Here is a blog from our friends at Safeeyes.com. Parents if your looking for a great filter for your computer(s) this is it.
Mary Eberstadt recently opined in Is Pornography the New Tobacco? that pornography in today’s society has reached levels of acceptance and ubiquity equal to those of smoking in the fifties.
Time Magazine’s internet survey to determine the World’s Most Influential Person has neatly confirmed her hypothesis. 21-year old Christopher Poole (aka moot), founder of an internet forum with relaxed posting restrictions that allow users to upload pornography for public consumption, is apparently the most influential person in the world.
When I ran across Modern Catholic Mom’s post this morning, I couldn’t really believe what I read. A pornographer the world’s most influential person? Before checking the Time article, I decided I needed to see this forum for myself. I knew that the site must be NSFW when it was caught by my Safe Eyes filter on my Macbook. In fact, I had to completely disable the filter to access it (which only I can do as admin) and what I found was perhaps even more surprising than Time handing one of their biggest awards to a pornographer.
The forum leaves a lot to be desired aesthetically, and right in the middle of the category listing was an entire adult section, advertising everything from naked pictures to hardcore pornography, with all sorts of variations in between. My inquiries stopped there, but I instead clicked on video games to drill down and get a feel for what the site is like.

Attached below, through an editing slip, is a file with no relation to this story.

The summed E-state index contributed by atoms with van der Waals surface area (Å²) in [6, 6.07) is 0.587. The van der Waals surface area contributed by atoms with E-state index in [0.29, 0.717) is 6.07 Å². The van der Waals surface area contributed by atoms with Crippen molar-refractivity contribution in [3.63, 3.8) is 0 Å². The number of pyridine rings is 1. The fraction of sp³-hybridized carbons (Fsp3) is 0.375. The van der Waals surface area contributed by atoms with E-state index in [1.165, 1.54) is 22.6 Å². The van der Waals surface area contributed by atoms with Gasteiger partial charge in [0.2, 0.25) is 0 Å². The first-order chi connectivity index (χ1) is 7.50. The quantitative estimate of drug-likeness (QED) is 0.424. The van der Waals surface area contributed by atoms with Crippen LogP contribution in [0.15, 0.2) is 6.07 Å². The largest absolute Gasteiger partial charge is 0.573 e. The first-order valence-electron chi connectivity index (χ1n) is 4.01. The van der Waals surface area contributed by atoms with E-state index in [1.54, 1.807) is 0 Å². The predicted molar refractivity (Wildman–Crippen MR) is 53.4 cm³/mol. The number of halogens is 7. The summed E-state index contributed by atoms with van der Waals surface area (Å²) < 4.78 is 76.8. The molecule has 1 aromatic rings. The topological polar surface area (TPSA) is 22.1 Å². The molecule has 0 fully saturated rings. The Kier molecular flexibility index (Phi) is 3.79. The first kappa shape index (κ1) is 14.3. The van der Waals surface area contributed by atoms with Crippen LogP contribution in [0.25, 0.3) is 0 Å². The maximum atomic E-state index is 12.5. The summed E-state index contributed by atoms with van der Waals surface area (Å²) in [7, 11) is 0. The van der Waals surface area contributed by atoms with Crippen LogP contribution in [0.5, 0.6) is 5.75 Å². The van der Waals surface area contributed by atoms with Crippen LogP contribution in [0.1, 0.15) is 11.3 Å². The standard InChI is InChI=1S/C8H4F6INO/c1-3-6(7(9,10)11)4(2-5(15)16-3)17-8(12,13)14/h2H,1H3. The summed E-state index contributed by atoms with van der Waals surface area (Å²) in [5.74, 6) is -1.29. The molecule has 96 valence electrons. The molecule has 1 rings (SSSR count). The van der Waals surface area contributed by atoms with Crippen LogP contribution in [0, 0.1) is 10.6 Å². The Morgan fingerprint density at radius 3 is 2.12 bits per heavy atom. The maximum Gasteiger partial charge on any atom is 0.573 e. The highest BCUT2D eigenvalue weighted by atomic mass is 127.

I about threw up. Seriously. In front of me was a completely disjointed, almost unreadable forum format, with random pictures—mostly of Japanese anime characters—littered throughout.
Time seeks to semi-justify Poole’s placement at the top by citing his traffic: 13 million page views a day, and 5.6 million visitors a month. And, surely with a wry smile, made this grudging acknowledgment:
Undoubtedly, many people will question moot’s worthiness of the title World’s Most Influential Person.
After looking at the rest of the poll results, not so much. Filipino boxer Manny Pacquioa received the most votes—over 19 million more votes than Barack Obama—but was edged by Poole on the influence scale, which is apparently some sort of objective measurement of the particular person’s influence over the voter’s life. I can’t, however, take any objective measurement too seriously that tells me that Kobe Bryant has over twice the amount of influence over people’s lives that the Pope, Dalai Lama, and Barack Obama have combined. (Other great ones: T-Pain over Vladimir Putin, Brittney Spears over Oprah).
As laughable as this poll obviously is, we have to question Time Magazine’s judgment in putting a site containing hardcore pornography that anyone can view into such a bright spotlight. Unfortunately, in a society where pornography is the “new tobacco,” we simply can’t rely on the media to be good stewards of the information they put in the public square and who might be affected by it.
It is up to families to control the media’s influence and decide what is right for themselves. Anyone who ran across this “award” as I did—with Safe Eyes installed on their PC or Mac—would have been able to read the blog post and the Time article but would have been blocked from viewing the forum. In other words, all of the good web, none of the bad.